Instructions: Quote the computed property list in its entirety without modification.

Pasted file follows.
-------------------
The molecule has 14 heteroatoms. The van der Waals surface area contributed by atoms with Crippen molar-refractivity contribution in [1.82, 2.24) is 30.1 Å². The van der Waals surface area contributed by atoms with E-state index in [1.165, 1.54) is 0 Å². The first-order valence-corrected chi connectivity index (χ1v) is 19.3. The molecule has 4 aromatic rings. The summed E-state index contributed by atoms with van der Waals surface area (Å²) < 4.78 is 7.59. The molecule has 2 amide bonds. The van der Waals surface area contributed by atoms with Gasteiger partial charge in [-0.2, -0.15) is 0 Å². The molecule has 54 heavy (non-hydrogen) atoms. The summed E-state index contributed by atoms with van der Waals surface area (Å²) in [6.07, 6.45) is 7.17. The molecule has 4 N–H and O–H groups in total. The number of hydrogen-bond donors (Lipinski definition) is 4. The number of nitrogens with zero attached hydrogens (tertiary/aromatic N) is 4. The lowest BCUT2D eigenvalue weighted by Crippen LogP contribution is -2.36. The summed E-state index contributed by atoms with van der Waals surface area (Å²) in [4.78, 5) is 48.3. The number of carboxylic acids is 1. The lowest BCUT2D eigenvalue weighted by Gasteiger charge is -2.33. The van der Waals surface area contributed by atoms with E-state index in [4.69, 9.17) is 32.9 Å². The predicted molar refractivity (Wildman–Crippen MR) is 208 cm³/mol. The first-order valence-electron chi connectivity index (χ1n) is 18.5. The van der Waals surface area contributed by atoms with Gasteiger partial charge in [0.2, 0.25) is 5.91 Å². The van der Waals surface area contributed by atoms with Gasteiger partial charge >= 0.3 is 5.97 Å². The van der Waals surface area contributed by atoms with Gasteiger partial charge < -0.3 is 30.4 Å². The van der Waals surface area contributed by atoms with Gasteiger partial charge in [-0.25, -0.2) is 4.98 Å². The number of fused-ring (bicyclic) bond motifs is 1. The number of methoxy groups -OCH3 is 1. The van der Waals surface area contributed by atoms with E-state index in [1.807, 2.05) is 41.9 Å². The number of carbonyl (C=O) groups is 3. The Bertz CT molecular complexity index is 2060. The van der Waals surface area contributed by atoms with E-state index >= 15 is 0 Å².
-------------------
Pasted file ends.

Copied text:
The molecule has 14 heteroatoms. The van der Waals surface area contributed by atoms with Crippen molar-refractivity contribution in [1.82, 2.24) is 30.1 Å². The van der Waals surface area contributed by atoms with E-state index in [1.165, 1.54) is 0 Å². The first-order valence-corrected chi connectivity index (χ1v) is 19.3. The molecule has 4 aromatic rings. The summed E-state index contributed by atoms with van der Waals surface area (Å²) < 4.78 is 7.59. The molecule has 2 amide bonds. The van der Waals surface area contributed by atoms with Gasteiger partial charge in [-0.2, -0.15) is 0 Å². The molecule has 54 heavy (non-hydrogen) atoms. The summed E-state index contributed by atoms with van der Waals surface area (Å²) in [6.07, 6.45) is 7.17. The molecule has 4 N–H and O–H groups in total. The number of hydrogen-bond donors (Lipinski definition) is 4. The number of nitrogens with zero attached hydrogens (tertiary/aromatic N) is 4. The lowest BCUT2D eigenvalue weighted by Crippen LogP contribution is -2.36. The summed E-state index contributed by atoms with van der Waals surface area (Å²) in [4.78, 5) is 48.3. The number of carboxylic acids is 1. The lowest BCUT2D eigenvalue weighted by Gasteiger charge is -2.33. The van der Waals surface area contributed by atoms with E-state index in [4.69, 9.17) is 32.9 Å². The predicted molar refractivity (Wildman–Crippen MR) is 208 cm³/mol. The first-order valence-electron chi connectivity index (χ1n) is 18.5. The van der Waals surface area contributed by atoms with Gasteiger partial charge in [0.2, 0.25) is 5.91 Å². The van der Waals surface area contributed by atoms with Gasteiger partial charge >= 0.3 is 5.97 Å². The van der Waals surface area contributed by atoms with Gasteiger partial charge < -0.3 is 30.4 Å². The van der Waals surface area contributed by atoms with Gasteiger partial charge in [-0.25, -0.2) is 4.98 Å². The number of fused-ring (bicyclic) bond motifs is 1. The number of methoxy groups -OCH3 is 1. The van der Waals surface area contributed by atoms with E-state index in [1.807, 2.05) is 41.9 Å². The number of carbonyl (C=O) groups is 3. The Bertz CT molecular complexity index is 2060. The van der Waals surface area contributed by atoms with E-state index >= 15 is 0 Å².